What Iraq needs is for the so called Arab nationalists and Islamist extremists to take their fight elsewhere and leave the people of Iraq alone, they have suffered enough for the name of the Arabs and Islam.
As an Iraqi, the last people I want to see in charge of rebuilding Iraq is the UN. They only know how to spend or rather waste money on their own fat salaries and ludicrous per diems.
I have just watched your programme on Iraq. It was probably the best Panorama that I have ever seen. Thanks to all who helped to bring this to us.
Obviously I have no idea whether the American soldiers' behaviour shown in your documentary is typical, but those that were featured clearly have neither the temperament nor the ability to peace keep effectively. Don't they know that the world is watching, and judging them?
It is vital that human rights and cultural/religious traditions are respected - harsh detention camps and swearing at women on streets will only convince the Iraqi's that their promised freedom is nothing more than a dream, and that they should take up arms. Americans, of all people, should understand the attitude - it was Benjamin Franklin who said "They that can give up essential liberty to obtain a little temporary safety deserve neither liberty nor safety."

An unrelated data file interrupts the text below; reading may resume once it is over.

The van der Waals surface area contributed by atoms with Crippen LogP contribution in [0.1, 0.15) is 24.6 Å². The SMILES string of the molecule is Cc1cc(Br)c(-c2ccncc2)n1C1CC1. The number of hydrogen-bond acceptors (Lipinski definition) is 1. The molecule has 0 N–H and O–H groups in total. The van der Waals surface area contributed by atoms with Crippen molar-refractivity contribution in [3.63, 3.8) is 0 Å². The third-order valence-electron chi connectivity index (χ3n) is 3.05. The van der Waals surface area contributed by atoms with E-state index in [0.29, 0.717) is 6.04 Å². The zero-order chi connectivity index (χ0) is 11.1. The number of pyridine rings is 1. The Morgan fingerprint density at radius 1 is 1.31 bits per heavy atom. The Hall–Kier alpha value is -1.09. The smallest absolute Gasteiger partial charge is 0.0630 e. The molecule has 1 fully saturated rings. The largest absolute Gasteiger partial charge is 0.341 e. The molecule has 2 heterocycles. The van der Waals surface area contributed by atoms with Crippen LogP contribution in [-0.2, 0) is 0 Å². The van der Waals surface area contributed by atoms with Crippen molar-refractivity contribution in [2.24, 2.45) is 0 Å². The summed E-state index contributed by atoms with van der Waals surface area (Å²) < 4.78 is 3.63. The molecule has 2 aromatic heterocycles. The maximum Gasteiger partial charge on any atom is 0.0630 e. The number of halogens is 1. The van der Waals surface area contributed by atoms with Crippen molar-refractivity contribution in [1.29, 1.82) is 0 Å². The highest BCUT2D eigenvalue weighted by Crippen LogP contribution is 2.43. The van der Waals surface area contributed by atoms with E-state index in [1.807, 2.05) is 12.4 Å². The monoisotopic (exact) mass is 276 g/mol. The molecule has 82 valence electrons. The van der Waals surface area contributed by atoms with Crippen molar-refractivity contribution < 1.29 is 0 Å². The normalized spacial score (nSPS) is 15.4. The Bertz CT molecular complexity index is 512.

Julian Tibble, England
Oh Aye - reminiscent of Northern Ireland. . . The hooded gang members brandishing guns at the camera. The camera team wandering about and sticking microphones into peoples faces. But I didn't see any objective setting of the scene. Why was the Mosque blown up with over 100 bystanders not mentioned. What are the factions at work in Iraq and what are their groupings. I didn't see microphones being stuck into their faces. Reminiscent of Northern Ireland all right another reporter chasing an easy story and painting his own picture - but I wonder what was left on the cutting room floor and I wonder who he didn't go on to the street and interview. But that would only get in the way of objective journalism
John Copeland, Scotland
I watched your programme tonight and it was both intelligent and moving. Whatever I post on your website will not change anything, what suggestions can you give me to help change things and to make these voices heard? Whenever I read about this situation it demands some sort of solution, I need to understand what sort of channels people can go through to make these things change. All these comments need to be used for some sort of greater good or else what was your programme for? Any suggestions about what we can do to make our voices heard would be gratefully received. Please do not let all of this feeling go to waste.
Tanya van Langenberg,
Powerful thought provoking shocking, what a complete mess.
Richard Oxenham, England